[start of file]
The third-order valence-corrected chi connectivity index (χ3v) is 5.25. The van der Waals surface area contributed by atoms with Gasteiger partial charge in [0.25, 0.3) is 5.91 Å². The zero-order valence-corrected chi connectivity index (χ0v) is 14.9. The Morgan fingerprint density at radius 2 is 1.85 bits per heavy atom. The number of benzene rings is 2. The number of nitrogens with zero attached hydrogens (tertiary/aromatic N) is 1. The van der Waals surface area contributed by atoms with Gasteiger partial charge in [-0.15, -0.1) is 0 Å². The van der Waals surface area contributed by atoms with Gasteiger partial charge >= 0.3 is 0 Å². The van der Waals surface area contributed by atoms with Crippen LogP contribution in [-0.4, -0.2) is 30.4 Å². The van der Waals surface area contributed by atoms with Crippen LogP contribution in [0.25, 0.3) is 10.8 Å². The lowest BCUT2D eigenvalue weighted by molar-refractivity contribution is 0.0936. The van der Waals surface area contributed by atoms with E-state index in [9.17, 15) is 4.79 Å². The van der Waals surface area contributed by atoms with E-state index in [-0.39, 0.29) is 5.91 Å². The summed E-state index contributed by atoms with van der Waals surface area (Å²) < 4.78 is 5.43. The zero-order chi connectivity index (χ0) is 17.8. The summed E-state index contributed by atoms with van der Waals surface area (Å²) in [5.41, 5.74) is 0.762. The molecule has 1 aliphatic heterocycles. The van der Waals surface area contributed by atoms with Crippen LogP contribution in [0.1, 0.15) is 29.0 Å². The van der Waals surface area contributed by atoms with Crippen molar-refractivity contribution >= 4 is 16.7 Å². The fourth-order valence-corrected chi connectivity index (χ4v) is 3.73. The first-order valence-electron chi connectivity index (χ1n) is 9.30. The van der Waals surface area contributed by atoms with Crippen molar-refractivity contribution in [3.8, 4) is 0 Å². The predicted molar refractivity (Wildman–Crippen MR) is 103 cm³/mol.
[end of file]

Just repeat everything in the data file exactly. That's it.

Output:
The third-order valence-corrected chi connectivity index (χ3v) is 5.25. The van der Waals surface area contributed by atoms with Gasteiger partial charge in [0.25, 0.3) is 5.91 Å². The zero-order valence-corrected chi connectivity index (χ0v) is 14.9. The Morgan fingerprint density at radius 2 is 1.85 bits per heavy atom. The number of benzene rings is 2. The number of nitrogens with zero attached hydrogens (tertiary/aromatic N) is 1. The van der Waals surface area contributed by atoms with Gasteiger partial charge in [-0.15, -0.1) is 0 Å². The van der Waals surface area contributed by atoms with Gasteiger partial charge >= 0.3 is 0 Å². The van der Waals surface area contributed by atoms with Crippen LogP contribution in [-0.4, -0.2) is 30.4 Å². The van der Waals surface area contributed by atoms with Crippen LogP contribution in [0.25, 0.3) is 10.8 Å². The lowest BCUT2D eigenvalue weighted by molar-refractivity contribution is 0.0936. The van der Waals surface area contributed by atoms with E-state index in [9.17, 15) is 4.79 Å². The van der Waals surface area contributed by atoms with E-state index in [-0.39, 0.29) is 5.91 Å². The summed E-state index contributed by atoms with van der Waals surface area (Å²) < 4.78 is 5.43. The zero-order chi connectivity index (χ0) is 17.8. The summed E-state index contributed by atoms with van der Waals surface area (Å²) in [5.41, 5.74) is 0.762. The molecule has 1 aliphatic heterocycles. The van der Waals surface area contributed by atoms with Crippen LogP contribution in [0.1, 0.15) is 29.0 Å². The van der Waals surface area contributed by atoms with Crippen molar-refractivity contribution >= 4 is 16.7 Å². The fourth-order valence-corrected chi connectivity index (χ4v) is 3.73. The first-order valence-electron chi connectivity index (χ1n) is 9.30. The van der Waals surface area contributed by atoms with Crippen molar-refractivity contribution in [3.8, 4) is 0 Å². The predicted molar refractivity (Wildman–Crippen MR) is 103 cm³/mol.